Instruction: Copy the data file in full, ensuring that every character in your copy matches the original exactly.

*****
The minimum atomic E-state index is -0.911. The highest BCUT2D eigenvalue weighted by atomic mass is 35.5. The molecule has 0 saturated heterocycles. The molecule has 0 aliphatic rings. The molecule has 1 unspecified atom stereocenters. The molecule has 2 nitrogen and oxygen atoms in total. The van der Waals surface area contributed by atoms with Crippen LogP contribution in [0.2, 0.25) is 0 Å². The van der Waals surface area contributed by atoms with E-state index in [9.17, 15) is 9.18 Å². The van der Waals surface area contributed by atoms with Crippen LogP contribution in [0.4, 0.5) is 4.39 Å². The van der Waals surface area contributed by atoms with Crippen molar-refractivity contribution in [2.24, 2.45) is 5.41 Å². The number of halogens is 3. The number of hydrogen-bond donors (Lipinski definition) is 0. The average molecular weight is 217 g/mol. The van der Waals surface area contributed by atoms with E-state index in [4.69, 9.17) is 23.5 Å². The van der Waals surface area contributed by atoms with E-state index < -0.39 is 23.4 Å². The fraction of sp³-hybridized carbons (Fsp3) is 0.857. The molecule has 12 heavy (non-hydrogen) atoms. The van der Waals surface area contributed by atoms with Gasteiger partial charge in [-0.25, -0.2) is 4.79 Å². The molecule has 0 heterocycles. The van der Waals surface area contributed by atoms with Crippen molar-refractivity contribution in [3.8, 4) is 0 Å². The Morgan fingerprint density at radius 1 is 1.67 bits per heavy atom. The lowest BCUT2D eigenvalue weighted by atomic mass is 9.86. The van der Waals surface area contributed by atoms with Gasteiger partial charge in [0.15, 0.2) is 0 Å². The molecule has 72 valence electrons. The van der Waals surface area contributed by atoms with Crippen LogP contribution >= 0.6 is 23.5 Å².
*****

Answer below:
The minimum atomic E-state index is -0.911. The highest BCUT2D eigenvalue weighted by atomic mass is 35.5. The molecule has 0 saturated heterocycles. The molecule has 0 aliphatic rings. The molecule has 1 unspecified atom stereocenters. The molecule has 2 nitrogen and oxygen atoms in total. The van der Waals surface area contributed by atoms with Crippen LogP contribution in [0.2, 0.25) is 0 Å². The van der Waals surface area contributed by atoms with E-state index in [9.17, 15) is 9.18 Å². The van der Waals surface area contributed by atoms with Crippen LogP contribution in [0.4, 0.5) is 4.39 Å². The van der Waals surface area contributed by atoms with Crippen molar-refractivity contribution in [2.24, 2.45) is 5.41 Å². The number of halogens is 3. The number of hydrogen-bond donors (Lipinski definition) is 0. The average molecular weight is 217 g/mol. The van der Waals surface area contributed by atoms with E-state index in [4.69, 9.17) is 23.5 Å². The van der Waals surface area contributed by atoms with E-state index < -0.39 is 23.4 Å². The fraction of sp³-hybridized carbons (Fsp3) is 0.857. The molecule has 12 heavy (non-hydrogen) atoms. The van der Waals surface area contributed by atoms with Gasteiger partial charge in [-0.25, -0.2) is 4.79 Å². The molecule has 0 heterocycles. The van der Waals surface area contributed by atoms with Crippen molar-refractivity contribution in [3.8, 4) is 0 Å². The Morgan fingerprint density at radius 1 is 1.67 bits per heavy atom. The lowest BCUT2D eigenvalue weighted by atomic mass is 9.86. The van der Waals surface area contributed by atoms with Gasteiger partial charge in [0.15, 0.2) is 0 Å². The molecule has 72 valence electrons. The van der Waals surface area contributed by atoms with Crippen LogP contribution >= 0.6 is 23.5 Å².